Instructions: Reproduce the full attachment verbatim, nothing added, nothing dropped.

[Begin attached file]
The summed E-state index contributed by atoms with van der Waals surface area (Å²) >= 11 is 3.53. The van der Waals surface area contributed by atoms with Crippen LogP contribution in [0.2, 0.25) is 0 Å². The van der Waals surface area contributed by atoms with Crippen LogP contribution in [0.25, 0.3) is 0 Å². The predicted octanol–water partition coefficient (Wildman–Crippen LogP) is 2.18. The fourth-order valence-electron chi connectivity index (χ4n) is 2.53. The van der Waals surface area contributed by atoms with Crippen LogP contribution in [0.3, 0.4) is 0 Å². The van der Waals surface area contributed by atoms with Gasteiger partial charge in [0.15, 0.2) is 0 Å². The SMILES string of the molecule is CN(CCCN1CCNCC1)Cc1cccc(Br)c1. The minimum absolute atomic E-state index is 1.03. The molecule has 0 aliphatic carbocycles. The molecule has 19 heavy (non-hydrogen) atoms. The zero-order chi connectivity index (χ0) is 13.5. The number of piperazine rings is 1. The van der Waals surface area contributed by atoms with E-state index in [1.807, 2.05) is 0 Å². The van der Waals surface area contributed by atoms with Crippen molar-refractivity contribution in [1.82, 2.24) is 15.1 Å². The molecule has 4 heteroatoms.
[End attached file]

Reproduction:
The summed E-state index contributed by atoms with van der Waals surface area (Å²) >= 11 is 3.53. The van der Waals surface area contributed by atoms with Crippen LogP contribution in [0.2, 0.25) is 0 Å². The van der Waals surface area contributed by atoms with Crippen LogP contribution in [0.25, 0.3) is 0 Å². The predicted octanol–water partition coefficient (Wildman–Crippen LogP) is 2.18. The fourth-order valence-electron chi connectivity index (χ4n) is 2.53. The van der Waals surface area contributed by atoms with Crippen LogP contribution in [0.3, 0.4) is 0 Å². The van der Waals surface area contributed by atoms with Gasteiger partial charge in [0.15, 0.2) is 0 Å². The SMILES string of the molecule is CN(CCCN1CCNCC1)Cc1cccc(Br)c1. The minimum absolute atomic E-state index is 1.03. The molecule has 0 aliphatic carbocycles. The molecule has 19 heavy (non-hydrogen) atoms. The zero-order chi connectivity index (χ0) is 13.5. The number of piperazine rings is 1. The van der Waals surface area contributed by atoms with E-state index in [1.807, 2.05) is 0 Å². The van der Waals surface area contributed by atoms with Crippen molar-refractivity contribution in [1.82, 2.24) is 15.1 Å². The molecule has 4 heteroatoms.